Heat eroding confidence in US soybean crop, but expectations high for Canada's canola harvest
EU rapeseed yields have remained relatively encouraging with the latest EU MARS report forecasting total EU yields of 3.13t/ha— slightly above the five-year average of 3.07t/ha—despite the drought conditions experienced in Spain and parts of France.
Offsetting, the below average yields in Spain are projections of yields for Germany at 5.6% higher than that country's five-year average.
While harvest yields are starting to be quantified in Europe, the Canadian canola harvest won’t commence for at least another month—before drawing to a close in October. Despite the recent heatwave that spread up through central US states and into Canada, crop production confidence remains high, said those UK analysts.
Heat eroding confidence in US soybean crop
The recent hot and dry weather in central US states is taking its toll and has ended increasing crop confidence in soybeans, however, they noted.
Consequently, the previous week’s bearish market moves have been unwound, said the agri commodity market specialists.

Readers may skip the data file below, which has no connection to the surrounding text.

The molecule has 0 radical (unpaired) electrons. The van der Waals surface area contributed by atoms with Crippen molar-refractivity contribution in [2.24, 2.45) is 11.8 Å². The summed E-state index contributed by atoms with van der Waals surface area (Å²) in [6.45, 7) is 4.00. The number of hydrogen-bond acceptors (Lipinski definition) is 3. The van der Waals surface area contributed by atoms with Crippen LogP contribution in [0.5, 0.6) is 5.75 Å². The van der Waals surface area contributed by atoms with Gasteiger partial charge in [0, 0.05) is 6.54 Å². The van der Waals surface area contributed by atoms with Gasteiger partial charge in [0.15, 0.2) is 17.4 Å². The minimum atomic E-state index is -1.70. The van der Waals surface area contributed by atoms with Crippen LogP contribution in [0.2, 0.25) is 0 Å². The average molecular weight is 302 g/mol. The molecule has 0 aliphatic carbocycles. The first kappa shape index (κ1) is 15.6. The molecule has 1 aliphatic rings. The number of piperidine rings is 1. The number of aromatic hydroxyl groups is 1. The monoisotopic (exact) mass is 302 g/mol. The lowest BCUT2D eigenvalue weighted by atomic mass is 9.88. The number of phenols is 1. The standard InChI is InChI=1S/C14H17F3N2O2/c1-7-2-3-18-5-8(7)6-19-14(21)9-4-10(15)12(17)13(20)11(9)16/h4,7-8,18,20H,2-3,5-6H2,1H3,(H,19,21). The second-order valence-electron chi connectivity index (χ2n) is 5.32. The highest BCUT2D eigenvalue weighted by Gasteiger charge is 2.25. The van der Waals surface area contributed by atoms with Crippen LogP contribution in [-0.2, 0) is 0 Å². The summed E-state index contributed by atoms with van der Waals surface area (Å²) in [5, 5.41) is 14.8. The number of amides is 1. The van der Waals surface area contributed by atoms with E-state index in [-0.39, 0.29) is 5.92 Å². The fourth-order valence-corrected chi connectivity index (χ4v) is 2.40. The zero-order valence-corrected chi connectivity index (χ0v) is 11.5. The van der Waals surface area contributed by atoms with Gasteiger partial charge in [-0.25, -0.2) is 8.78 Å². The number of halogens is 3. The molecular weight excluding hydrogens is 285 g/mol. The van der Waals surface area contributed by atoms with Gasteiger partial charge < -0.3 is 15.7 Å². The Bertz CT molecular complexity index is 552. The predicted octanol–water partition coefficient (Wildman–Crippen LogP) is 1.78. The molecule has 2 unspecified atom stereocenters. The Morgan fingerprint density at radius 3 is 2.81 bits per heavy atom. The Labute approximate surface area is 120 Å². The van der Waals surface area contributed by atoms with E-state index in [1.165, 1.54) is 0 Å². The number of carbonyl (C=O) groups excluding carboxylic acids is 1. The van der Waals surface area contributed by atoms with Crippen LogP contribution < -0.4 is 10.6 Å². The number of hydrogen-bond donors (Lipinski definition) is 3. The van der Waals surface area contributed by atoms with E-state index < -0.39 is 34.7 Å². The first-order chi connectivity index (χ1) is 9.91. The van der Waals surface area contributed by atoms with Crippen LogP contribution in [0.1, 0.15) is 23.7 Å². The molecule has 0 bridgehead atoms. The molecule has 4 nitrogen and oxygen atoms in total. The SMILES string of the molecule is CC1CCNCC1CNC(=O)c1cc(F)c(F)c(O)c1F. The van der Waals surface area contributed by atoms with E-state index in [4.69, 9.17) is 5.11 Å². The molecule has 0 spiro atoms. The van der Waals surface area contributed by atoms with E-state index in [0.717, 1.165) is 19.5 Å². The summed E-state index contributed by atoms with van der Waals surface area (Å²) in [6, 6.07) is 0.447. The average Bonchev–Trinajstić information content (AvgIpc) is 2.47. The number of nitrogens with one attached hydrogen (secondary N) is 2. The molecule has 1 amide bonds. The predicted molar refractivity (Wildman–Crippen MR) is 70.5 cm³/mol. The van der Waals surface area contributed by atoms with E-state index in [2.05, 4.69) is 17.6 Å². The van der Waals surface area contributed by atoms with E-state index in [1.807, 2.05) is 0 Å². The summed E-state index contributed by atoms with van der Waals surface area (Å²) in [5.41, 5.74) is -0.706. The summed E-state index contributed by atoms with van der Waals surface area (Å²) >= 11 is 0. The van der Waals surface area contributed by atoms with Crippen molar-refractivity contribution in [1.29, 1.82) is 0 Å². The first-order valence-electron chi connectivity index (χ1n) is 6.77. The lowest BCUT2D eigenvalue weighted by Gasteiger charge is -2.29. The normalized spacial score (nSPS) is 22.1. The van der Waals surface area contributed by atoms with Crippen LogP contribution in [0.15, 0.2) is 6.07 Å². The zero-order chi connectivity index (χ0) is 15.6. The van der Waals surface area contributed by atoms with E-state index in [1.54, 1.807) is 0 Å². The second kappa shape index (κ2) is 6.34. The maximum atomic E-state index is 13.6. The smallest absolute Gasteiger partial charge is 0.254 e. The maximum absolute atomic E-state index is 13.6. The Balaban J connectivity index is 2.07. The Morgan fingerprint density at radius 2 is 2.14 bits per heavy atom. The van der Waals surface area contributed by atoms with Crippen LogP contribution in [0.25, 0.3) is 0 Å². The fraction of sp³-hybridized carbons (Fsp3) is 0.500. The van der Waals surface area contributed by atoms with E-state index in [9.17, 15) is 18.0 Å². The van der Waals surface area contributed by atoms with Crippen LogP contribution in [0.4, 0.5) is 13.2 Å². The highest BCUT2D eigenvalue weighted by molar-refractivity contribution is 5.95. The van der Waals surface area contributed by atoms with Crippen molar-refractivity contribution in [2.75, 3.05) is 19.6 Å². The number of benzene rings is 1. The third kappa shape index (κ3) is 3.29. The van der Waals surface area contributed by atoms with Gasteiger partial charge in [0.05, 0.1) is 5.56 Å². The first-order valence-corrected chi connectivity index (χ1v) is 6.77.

“Looking ahead, forecasts for the majority of soybean producing regions remain mixed, due to projected rainfalls and above average temperatures offsetting each other. This weather driven volatility is to be expected at this point in the growing season, but with now 64% of US soybeans having reached the more yield critical blooming phase and 26% now setting pods, detrimental weather outlooks will continue to provide market upside.
“Amid new crop supply confidence coming under pressure, US soybean demand remains relatively minimal, offsetting the otherwise bullish outlook.”
US export sales
The analysts added that last week was more encouraging for US soybean export sales, which hit a four-week high—combined new crop weekly sales stood at 254.7Kt.
“However, this pace remains historically slow and new crop sales over the last eight weeks at just over 2Mt remains far below average, which continues to point to a weakening demand outlook.”
Further ahead, there are limited strong downside market drivers until the start of the US harvest in October, which coincides with the start of a likely record Brazilian planting campaign and a sustained easing of global supply tightness in Q1–Q2 2023, they noted.